So the VCs aren't so mighty this time. There's intense competition among funders for pieces of Web 2.0. Two decades ago, nearly 300 VC firms invested in high tech. Last year, that number soared to 866 in the U.S. Meanwhile, deal sizes for Internet companies are contracting, even as valuations for those deals almost doubled from 2004 to 2005 and are rising still. That means investors are forced to take smaller stakes in Web deals, while entrepreneurs holding on to more. Money is also coming from legends like Marc Andreessen of Netscape fame, who's backing Web 2.0 projects, as are rich friends Levchin and Hong. "Until capital becomes important again, venture capitalists are screwed," says Andrew Anker, a former VC at August Capital in Menlo Park, Calif., who decamped in 2003 for blogging startup Six Apart.
Rose grew up in Las Vegas. His father is an accountant, and his mom "just chills," he says. They lived in a three-bedroom house on a cul-de-sac. Standard middle-class America. His computer love affair drew scorn from schoolkids so Rose transferred to a public vo-tech in 1993 to study computers and animation. "It was a chance to be with other nerds," he says.
In 1999 he dropped out of the University of Las Vegas to join the action in Silicon Valley, where he took coding jobs for dotcoms. That led to his gig as the TechTV host, which transferred him to Los Angeles in 2003. But Rose was bored. He hated L.A. If it hadn't been for his friendship with Adelson, he might never have pursued the Digg idea. The two met when Rose interviewed Adelson, 35, founder and chief technology officer of data center company Equinix, on TechTV in 2003. Here was another guy actually doing something. Rose and Adelson quickly hit it off. Adelson played the grown-up, a role he still relishes, saying things like, "Kevin, you're 29 now, you need to stop wearing your pants lower than your boxers" (advice Rose still ignores). But he believed in Digg from the beginning.FORGET PORTALS
In February, 2005, Rose cashed Digg's first investor check. It was for $50,000 and came from a friend, Chris Hoar, who had founded Textamerica, a site that enables you to post cell-phone photos to your blog. When Rose was desperate for servers, Hoar cut him a check on the spot. Digg didn't even have a company bank account yet, so Adelson walked Rose through the accounting and helped him drum up the next round, which was several hundred thousand dollars in investments from angel investors, including Andreessen and Reid Hoffman, CEO of social networking site LinkedIn.com Corp.
Rose asked Adelson to sign on as chief executive. Adelson had been burned during the last boom, when his net worth dwindled from a high of $55 million, but he decided to take the job, even though it would mean commuting between New York, where his wife and three kids live, and San Francisco. There was something about Rose: He reminded Adelson of his younger, single self.
By spring 2005, the venture set had caught on that something was happening at Digg. Adelson was fielding a call per week begging for a meeting, but he kept stalling. He wanted Digg to get more traction, to wait until they really needed the money. "I don't want to be someone's ticket into a market," Adelson says. When they started talking with VCs last August, Adelson recalls, a few asked about Digg's plans to convert its site into the next Yahoo or Google. "They are still back in the 1998 belief system that it's all about portals," Adelson says, laughing. "Grow up, man."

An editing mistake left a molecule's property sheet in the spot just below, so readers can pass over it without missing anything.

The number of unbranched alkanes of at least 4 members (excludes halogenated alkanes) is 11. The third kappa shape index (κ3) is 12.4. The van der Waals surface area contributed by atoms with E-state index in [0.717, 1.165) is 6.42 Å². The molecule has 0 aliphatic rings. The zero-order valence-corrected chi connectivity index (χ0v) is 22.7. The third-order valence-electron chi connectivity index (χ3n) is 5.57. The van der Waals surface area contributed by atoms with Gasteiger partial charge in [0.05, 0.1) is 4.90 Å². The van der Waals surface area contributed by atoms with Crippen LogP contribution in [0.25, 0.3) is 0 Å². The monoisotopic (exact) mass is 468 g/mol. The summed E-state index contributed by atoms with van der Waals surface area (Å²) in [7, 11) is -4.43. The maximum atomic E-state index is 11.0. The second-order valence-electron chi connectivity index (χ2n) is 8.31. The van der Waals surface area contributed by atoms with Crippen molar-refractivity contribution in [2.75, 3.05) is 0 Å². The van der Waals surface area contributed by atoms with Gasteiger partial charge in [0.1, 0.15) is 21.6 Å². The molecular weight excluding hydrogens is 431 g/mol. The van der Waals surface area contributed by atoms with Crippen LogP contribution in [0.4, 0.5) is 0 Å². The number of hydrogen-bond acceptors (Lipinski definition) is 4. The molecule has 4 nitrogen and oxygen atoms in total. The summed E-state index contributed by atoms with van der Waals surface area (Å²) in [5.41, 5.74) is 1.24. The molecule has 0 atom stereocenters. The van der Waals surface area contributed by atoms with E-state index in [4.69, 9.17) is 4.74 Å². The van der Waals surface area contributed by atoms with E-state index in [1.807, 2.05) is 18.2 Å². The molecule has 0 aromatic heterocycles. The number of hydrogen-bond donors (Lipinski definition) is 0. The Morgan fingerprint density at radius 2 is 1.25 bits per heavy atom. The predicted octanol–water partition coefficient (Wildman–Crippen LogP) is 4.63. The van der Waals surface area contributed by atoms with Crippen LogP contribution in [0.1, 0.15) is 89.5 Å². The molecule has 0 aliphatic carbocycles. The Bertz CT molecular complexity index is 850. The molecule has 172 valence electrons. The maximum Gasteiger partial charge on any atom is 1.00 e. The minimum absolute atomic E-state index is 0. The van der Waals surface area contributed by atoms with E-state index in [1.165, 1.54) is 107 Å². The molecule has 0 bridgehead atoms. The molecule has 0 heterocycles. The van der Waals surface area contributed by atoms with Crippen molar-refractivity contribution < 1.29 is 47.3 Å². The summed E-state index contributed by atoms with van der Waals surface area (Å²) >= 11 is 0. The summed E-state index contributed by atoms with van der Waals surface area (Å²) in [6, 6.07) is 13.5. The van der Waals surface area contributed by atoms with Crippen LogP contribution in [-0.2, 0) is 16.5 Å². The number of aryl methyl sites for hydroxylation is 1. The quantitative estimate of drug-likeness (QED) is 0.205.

At an obscure office complex in San Mateo in August, 2005, the reception was different. Greylock Partners is a storied VC firm with many home runs to its credit, but few dot-coms among them. Yet Greylock partner David Sze seemed to dig Digg. He himself was a member of the Digg Army. He understood Rose's of-the-people vision. "There were not a lot of in-between kind of guys," Rose says. "David got it, and most everyone else didn't."
Then Sze, 40, stunned them. Rose and Adelson were seeking only $1 million or $2 million, pocket change to most Silicon Valley firms and hardly worth their time; VC firms usually make big bets to win big stakes. What firm has the resources to keep an eye on 100 companies? Funders had been trying to persuade them to take $5 million, even $10 million, but Adelson stood firm. Sze agreed they didn't need it and got his his partnership to change the rules and green-light the small deal: $2.5 million, divided between Greylock and another firm, Omidyar Network, the venture fund of eBay founder Pierre Omidyar.
Digg was finally flush with enough cash to pay salaries, rent an office, and keep employees in standard startup snacks like Twizzlers and Vitamin Water. Adelson did the hiring and managed the business, while Rose worked on Version 3.0. On trips home to Las Vegas or to see friends in L.A., Rose dreamed up at least one new feature per trip, like the Digg "stack," which visually shows users how stories are being ranked in real time, and a module for tracking friends' activity on the site.
But the consumer Web is still a crapshoot. As early social networking sites like Friendster learned the hard way, audiences can be fickle. "It's kind of like the entertainment business," says Berkeley's Freeman. "If it hits, it's big."
So far, Digg's traffic just keeps growing. And Rose is picking up a bit of swagger. His shyness is fading, and his wardrobe has gotten a hipster upgrade. Girls on MySpace swarm him. But the pain of losing his girlfriend isn't gone, and he says that no matter what happens with Digg, he won't put business first again.
The tech bust notwithstanding, the Valley is still the only place on earth where geeks with good ideas can become celebrities overnight. But wannabes be warned: As nearly everyone found out six years ago, the fall from rock star to pariah can be just as quick -- and not nearly as much fun.
Corrections and Clarifications
The offices of Digg.com, featured in "Valley boys" (Cover Story, Aug. 14), are located above those of the San Francisco Bay Guardian, not SF Weekly. Also, Digg's CEO, Jay Adelson (not named in full in the story) was former chief technology officer for data center company Equinix, not Equinex.
By Sarah Lacy and Jessi Hempel